Film education is about developing not only a culture of film viewing but also a culture of film-making. The advent of digital film making has facilitated viewers to become makers more easily, but with the caveat that possession of a mobile phone doesn’t automatically make you Orson Welles! The links between these two experiences – using viewing as a way into making and then evaluating the viewing of what has been created is an interlinked process. Being creative with film is a fundamental way of understanding its form.
‘Being critical’ is the ability to understand and explore films in all their variety, and to develop a disposition by which we can continually question the ways in which film can affect us, move us, challenge and confront us.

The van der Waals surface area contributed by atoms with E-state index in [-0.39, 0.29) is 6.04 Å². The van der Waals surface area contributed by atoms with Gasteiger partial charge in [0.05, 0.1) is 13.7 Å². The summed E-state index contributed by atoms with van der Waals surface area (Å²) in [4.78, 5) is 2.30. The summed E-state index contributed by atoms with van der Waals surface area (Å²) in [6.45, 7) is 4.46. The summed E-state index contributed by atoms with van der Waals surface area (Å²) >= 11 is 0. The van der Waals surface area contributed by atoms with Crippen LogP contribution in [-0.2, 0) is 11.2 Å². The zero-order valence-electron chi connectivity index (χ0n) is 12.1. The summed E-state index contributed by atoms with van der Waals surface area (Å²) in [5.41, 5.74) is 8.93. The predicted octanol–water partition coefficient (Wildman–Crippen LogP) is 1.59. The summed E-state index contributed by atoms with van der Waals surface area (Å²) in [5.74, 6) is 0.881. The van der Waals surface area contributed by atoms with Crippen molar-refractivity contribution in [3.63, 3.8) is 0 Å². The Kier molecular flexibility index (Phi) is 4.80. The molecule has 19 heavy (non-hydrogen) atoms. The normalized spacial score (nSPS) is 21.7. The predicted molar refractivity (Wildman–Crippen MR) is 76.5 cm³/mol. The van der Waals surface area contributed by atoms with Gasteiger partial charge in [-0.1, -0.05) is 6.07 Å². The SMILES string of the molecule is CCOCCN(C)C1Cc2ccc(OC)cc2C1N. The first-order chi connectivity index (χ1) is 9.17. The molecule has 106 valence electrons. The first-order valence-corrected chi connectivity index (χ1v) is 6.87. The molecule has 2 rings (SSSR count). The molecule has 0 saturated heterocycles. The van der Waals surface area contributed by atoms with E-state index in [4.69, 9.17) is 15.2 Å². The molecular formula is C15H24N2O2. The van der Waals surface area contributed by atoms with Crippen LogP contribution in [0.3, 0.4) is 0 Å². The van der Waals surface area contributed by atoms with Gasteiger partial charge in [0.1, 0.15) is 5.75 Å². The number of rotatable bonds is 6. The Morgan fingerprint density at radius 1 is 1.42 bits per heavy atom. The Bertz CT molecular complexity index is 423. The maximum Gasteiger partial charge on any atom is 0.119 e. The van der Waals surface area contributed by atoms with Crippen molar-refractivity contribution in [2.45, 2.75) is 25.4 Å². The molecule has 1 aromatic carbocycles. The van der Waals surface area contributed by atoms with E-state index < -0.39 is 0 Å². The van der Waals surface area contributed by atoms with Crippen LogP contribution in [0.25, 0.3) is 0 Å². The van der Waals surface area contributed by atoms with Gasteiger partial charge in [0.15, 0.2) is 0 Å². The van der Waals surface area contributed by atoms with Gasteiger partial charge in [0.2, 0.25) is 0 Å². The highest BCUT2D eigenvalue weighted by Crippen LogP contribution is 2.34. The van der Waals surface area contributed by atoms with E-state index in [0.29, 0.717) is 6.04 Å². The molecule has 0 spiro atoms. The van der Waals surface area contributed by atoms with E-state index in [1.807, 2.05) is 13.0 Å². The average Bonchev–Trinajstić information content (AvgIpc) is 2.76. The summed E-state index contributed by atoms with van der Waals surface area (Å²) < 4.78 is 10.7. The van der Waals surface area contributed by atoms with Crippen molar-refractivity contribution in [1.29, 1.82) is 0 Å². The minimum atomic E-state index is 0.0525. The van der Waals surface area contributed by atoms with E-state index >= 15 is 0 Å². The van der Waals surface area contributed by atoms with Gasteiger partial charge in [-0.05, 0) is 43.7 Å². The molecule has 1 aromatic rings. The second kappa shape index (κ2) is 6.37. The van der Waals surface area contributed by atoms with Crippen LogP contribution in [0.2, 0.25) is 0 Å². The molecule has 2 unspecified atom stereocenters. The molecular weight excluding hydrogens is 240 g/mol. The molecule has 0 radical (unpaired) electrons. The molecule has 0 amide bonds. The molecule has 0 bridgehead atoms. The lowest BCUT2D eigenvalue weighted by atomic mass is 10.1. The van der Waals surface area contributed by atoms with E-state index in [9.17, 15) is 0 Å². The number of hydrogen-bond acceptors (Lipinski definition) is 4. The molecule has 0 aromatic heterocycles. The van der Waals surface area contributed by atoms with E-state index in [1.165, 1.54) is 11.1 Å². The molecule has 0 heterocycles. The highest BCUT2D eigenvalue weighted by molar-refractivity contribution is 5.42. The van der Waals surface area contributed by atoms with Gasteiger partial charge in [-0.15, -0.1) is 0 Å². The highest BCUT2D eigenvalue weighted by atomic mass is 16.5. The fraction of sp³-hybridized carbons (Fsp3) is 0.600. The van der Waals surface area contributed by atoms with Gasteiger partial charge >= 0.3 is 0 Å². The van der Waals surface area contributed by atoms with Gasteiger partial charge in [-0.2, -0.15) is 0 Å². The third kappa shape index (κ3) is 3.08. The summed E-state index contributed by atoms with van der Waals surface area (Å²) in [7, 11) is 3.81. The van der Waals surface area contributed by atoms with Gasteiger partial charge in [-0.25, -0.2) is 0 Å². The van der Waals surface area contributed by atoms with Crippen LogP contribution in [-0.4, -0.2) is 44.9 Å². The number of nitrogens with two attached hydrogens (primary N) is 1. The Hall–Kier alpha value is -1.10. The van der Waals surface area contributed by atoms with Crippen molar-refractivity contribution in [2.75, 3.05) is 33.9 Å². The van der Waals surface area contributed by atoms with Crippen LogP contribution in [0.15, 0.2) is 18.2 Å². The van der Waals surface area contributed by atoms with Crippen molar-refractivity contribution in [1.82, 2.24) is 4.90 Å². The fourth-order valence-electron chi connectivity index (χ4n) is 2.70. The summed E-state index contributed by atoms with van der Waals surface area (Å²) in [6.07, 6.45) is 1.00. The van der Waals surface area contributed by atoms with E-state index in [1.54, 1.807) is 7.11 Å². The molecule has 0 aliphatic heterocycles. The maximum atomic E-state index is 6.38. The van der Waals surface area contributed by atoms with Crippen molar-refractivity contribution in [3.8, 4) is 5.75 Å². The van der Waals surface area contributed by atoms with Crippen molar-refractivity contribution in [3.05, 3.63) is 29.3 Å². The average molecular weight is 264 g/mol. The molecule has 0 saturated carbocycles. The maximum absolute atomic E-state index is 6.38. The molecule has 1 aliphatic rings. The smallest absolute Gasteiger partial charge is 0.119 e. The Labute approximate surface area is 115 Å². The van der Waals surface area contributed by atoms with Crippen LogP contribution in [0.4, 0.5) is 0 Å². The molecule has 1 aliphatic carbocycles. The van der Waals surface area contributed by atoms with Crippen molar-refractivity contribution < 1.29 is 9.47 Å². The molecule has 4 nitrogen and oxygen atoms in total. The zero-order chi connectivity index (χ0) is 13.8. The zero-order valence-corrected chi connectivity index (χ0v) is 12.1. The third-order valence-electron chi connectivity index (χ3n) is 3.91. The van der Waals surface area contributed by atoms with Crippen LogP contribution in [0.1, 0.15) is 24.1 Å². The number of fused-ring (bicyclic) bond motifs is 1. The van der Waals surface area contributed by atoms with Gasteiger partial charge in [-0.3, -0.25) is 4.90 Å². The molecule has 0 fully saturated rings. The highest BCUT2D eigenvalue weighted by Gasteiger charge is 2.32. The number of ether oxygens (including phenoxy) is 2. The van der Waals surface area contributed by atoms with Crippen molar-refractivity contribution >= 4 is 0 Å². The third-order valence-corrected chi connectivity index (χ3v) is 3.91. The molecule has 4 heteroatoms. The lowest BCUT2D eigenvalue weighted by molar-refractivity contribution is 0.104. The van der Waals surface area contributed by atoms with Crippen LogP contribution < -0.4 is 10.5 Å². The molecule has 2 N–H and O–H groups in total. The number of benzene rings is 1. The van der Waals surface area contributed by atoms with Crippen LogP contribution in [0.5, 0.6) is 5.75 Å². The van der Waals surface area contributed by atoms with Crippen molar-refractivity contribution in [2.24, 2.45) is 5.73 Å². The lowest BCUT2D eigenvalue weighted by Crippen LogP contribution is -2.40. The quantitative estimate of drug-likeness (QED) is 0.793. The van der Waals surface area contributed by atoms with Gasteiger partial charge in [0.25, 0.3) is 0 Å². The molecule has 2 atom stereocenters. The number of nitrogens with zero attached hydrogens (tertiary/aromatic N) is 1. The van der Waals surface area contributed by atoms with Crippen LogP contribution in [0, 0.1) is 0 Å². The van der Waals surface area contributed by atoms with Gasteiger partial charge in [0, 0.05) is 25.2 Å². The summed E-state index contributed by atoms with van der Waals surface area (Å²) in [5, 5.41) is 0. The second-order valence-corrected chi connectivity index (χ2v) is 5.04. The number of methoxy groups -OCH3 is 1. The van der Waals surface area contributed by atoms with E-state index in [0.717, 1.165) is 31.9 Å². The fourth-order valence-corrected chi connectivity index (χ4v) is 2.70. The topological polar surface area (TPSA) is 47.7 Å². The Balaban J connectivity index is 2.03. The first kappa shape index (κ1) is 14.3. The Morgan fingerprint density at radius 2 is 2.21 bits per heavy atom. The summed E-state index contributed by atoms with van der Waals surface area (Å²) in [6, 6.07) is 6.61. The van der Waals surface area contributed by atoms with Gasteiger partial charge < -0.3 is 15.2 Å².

In many ways the critical approach to film represents a dialogue between ourselves and the screen as well as a dialogue between the film-maker and their audience.
Through participating in both critical and creative processes and practices the overall aim of film education is to develop a film culture and a culture of film. Young people already have an experience of film but the aim of film education is to develop a competence of choice and understanding of film.
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